I think there are people out there who troll by virtue of their character.  But other people just seem oblivious.  This post is for those people.  I like the idea that we should think about people’s Facebook walls as their virtual home (ok, I say social media, but chiefly I mean Facebook – I spend time on Twitter, but I’m much less active there).  You are a guest, you should act like a guest.  If you don’t know someone IRL, you should be more reserved and not assume you are welcome until further encouraged.  But this rule, like the others, should be contextualized–some people will always be made to feel less welcome and you should think about that as you moderate your own wall.  Also, the host-guest metaphor might be insufficient because I think some people who behave poorly on Facebook would treat me like this in my house, too.  In any case… Read more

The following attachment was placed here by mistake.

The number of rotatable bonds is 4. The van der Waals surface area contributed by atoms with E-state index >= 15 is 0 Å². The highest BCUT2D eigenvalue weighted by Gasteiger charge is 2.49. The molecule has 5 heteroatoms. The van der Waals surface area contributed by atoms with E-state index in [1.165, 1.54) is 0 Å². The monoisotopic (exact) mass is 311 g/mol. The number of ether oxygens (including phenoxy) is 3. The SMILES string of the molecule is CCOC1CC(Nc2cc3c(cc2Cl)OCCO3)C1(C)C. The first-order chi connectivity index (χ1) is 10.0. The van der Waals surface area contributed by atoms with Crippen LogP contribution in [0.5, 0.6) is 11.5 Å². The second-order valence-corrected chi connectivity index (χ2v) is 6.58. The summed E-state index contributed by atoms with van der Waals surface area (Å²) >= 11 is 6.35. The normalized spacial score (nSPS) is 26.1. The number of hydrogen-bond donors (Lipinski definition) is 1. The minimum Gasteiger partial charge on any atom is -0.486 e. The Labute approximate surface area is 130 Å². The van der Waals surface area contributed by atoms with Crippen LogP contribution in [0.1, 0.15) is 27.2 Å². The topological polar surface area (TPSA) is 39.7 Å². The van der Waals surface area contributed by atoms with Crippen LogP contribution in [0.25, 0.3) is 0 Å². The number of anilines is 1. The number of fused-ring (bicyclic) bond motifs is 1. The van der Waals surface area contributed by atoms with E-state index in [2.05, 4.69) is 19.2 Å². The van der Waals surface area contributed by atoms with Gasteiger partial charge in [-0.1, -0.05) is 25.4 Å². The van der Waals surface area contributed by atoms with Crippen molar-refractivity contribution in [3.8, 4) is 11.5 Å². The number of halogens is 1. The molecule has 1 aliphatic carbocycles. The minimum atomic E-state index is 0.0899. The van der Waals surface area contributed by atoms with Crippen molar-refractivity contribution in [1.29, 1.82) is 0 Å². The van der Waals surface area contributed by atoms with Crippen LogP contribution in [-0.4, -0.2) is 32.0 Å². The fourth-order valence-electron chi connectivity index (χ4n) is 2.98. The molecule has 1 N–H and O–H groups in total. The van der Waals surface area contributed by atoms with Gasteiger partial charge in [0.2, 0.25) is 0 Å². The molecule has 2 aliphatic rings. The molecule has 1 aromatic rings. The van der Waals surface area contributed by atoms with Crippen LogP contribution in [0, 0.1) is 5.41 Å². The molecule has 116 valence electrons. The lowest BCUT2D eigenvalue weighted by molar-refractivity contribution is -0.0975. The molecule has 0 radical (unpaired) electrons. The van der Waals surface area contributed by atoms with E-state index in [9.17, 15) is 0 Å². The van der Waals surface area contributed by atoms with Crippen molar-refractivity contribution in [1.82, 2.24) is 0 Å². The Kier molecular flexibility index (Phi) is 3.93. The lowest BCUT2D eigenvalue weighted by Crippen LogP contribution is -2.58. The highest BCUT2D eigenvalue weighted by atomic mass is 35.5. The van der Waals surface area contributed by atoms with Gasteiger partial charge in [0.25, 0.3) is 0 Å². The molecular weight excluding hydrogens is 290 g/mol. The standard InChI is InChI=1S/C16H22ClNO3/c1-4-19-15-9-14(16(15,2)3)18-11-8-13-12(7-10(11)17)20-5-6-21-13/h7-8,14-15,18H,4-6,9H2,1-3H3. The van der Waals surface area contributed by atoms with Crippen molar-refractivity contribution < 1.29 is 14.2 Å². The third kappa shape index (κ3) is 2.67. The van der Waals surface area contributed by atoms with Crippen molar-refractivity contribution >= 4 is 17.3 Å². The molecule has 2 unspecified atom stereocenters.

My first yoga workshop

Any day now I’m going to cry in yoga.  I’ve been having this thing happen to me where I’m holding a position and I’m sure I just cannot do it anymore and I have that emotional release that happens when you cry only I don’t cry.  I stay in the pose, and it is amazing.  Today I had that same feeling but only because I kept falling out of poses that I know I can do and it was so frustrating.  

Last week, I had a class that was really frustrating.  I didn’t seem to have my balance.  Poses that I had felt strong and successful doing in the class before were a struggle.  I was annoyed with myself.  I already mastered this!  Why do I have to deal with this again?  Lying there on my mat in shavasana in between poses it occurred to me that this is life–having the same struggle over again even though you mastered it before. Read more